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hearing god, cowardice, perfect love, queenship

dear darian, the agony in the garden

AbusedDear Darian,**

Today as I prayed the Sorrowful Mysteries of the rosary, I thought of Jesus’ agony in the garden and how the fruit of that mystery is true contrition of sins. Did you know that each mystery of the rosary has a corresponding fruit? The fruit of meditating on the agony in the garden is true contrition for sin. We all need that, don’t we?

Do you recall the wooded park on the corner of Tyler and Emerson in Sechelt? Sometimes when I imagine Jesus suffering in the Garden of Gethsemane, that’s the location I think of. I see him by one of those boulders pouring out his anguish to the Father. Before he even kneels, as he’s plodding to the place where he’ll pray, the weight of the world’s sins throughout the ages begins to press upon him.

Just a short time earlier, Peter had argued with him, claiming he’d never deny him. Jesus invited Peter, James and John to pray with him and to pray for themselves to be strong in the temptation they were about to experience. “Your spirit is willing, but your flesh will be weak,” he’d told them so they’d be more inclined to pray. And indeed, their flesh was weak. Sated by the Passover meal and the fellowship they’d enjoyed with their fellow disciples, they wasted no time getting comfortable and having a snooze while Jesus began his intense agony in the garden. Alone. His best friends left him to suffer alone. He even went to wake them and ask for their help. But their sleepiness prevailed. We can be so fickle. When our bellies are full and our emotional needs met, it’s easy to imagine we’ll not waiver, that our faith will be strong come what may.

Dejected and alone, Jesus returns to the boulder and falls to his knees as the weight of horrific sin begins to ravish his body. The sinless God-man sees the sins of the world playing in his mind like a movie reel. Evil scene after evil scene is before him. Perfect love is subjected to perfect hate. No sort of sin is withheld from his awareness.

He sees a father molesting his little girl and her humiliation, her bitter loss of innocence, her fear, and the unravelling of all the safety and security she’d ever known. Our loving Lord who said, “Let the little children come to me,” and who picked up the children and blessed them now sees the shame and betrayal in the little girl’s eyes as she forces them closed in vain hope of erasing the memory of what just happened. He wants to hold her, console her, heal her. Mysteriously, he is fully experiencing both the father and the helpless daughter’s emotions. Jesus passionately hates what the dad has done, but he sees the father when he was a little boy, himself a victim of shattered innocence. He is fully experiencing the effects of sin in both lives. “Both lives,” that’s laughable. It’s not like it’s just two lives. It’s millions of dads and millions of children. Pain, pain, and more pain.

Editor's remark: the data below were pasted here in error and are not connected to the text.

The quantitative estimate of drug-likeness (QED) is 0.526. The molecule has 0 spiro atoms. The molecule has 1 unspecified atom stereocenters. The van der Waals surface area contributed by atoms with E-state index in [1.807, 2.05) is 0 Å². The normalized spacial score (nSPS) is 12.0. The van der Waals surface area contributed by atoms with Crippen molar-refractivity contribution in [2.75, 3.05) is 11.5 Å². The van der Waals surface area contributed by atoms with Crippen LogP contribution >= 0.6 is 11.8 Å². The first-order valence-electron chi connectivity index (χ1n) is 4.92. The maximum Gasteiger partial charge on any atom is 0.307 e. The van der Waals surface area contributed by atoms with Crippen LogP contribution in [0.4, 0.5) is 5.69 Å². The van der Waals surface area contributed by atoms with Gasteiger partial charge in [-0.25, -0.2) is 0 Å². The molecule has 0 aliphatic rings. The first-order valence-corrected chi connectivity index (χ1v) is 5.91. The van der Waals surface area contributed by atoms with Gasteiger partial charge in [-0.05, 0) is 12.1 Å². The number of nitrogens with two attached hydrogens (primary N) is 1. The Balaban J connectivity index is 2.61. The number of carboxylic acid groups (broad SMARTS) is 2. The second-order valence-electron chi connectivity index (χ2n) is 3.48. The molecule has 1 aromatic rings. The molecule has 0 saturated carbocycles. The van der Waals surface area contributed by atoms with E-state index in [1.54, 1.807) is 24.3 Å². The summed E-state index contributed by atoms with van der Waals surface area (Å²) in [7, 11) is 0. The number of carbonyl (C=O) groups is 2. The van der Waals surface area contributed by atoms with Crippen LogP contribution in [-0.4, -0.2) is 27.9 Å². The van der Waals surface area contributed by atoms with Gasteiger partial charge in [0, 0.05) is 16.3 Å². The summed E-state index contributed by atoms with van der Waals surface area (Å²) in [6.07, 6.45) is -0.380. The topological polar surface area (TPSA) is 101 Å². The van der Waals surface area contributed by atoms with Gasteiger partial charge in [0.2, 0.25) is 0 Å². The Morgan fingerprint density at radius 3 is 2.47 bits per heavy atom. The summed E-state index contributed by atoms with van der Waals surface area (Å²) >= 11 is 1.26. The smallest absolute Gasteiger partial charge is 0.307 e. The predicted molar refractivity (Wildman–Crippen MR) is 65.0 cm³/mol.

The effects of sin! He sees the horror. Sin doesn’t end; it keeps revisiting the generations. My God, the anguish our Lord must have experienced as he saw humanity’s condition. He sobs for the pain he sees. “Father, let this cup pass from me,” he cries as he sees these pained people reject his love and invitation to life. Seeing billions of people reject his sacrifice and love, choosing hell over him, is the cup of agony he was drinking.

Jesus looked to our time in history and saw unborn babies in what should be the coziest, safest place in the universe, their mothers’ wombs, and heard their silent screams as they struggled to escape the abortionists’ evil instruments of mutilation. Millions of babies slaughtered. Can you imagine the crushing in his chest as he saw these vivid realities?

A few weeks ago, I drove through Vancouver’s east side for the first time. I’d heard of East Hastings, but I was shocked, nonetheless. A weathered young woman walked in front of traffic, oblivious to danger, clearly drugged. Dozens and dozens were sleeping on the sidewalk. Prostitutes, looking far from beautiful and fresh, were trying to make a living. People were asking for money and some mentally ill were yelling at no one. I could not shake the images of what I’d seen for a couple days. It occurred to me how much worse it is in other parts of the world. The homeless of Canada might at least find a soup kitchen or homeless shelter and, if they are sick, they can still access healthcare.

Jesus saw and loved these people that night in Gethsemane. He saw the whole of the human condition with agonizing clarity. Is it any wonder he sweat blood?

As you contemplate Jesus’ crushing emotional and spiritual pain in the garden, think about the greatest sorrows you’ve heard or read about and those you’ve experienced, plus those you’ve inflicted on others. Remember always, Jesus agonized over them all.

May we both become more and more sensitive to the sin in our lives.

Love,

Valerie

**My dear son-in-law, Darian, was the first person I sponsored into the Catholic Church. He was the first in my family to see the Truth I saw. I wanted to help him along the way and started a book called, "Dear Darian."  In it I wrote about things I was learning, especially things I was learning through praying the rosary, hoping it would help him on his journey too. Well, Darian's spiritual life was on steroids and my little essays didn't seem needed as he was reading much greater minds than mine. So, my "Dear Darian," has instead become blog posts. 

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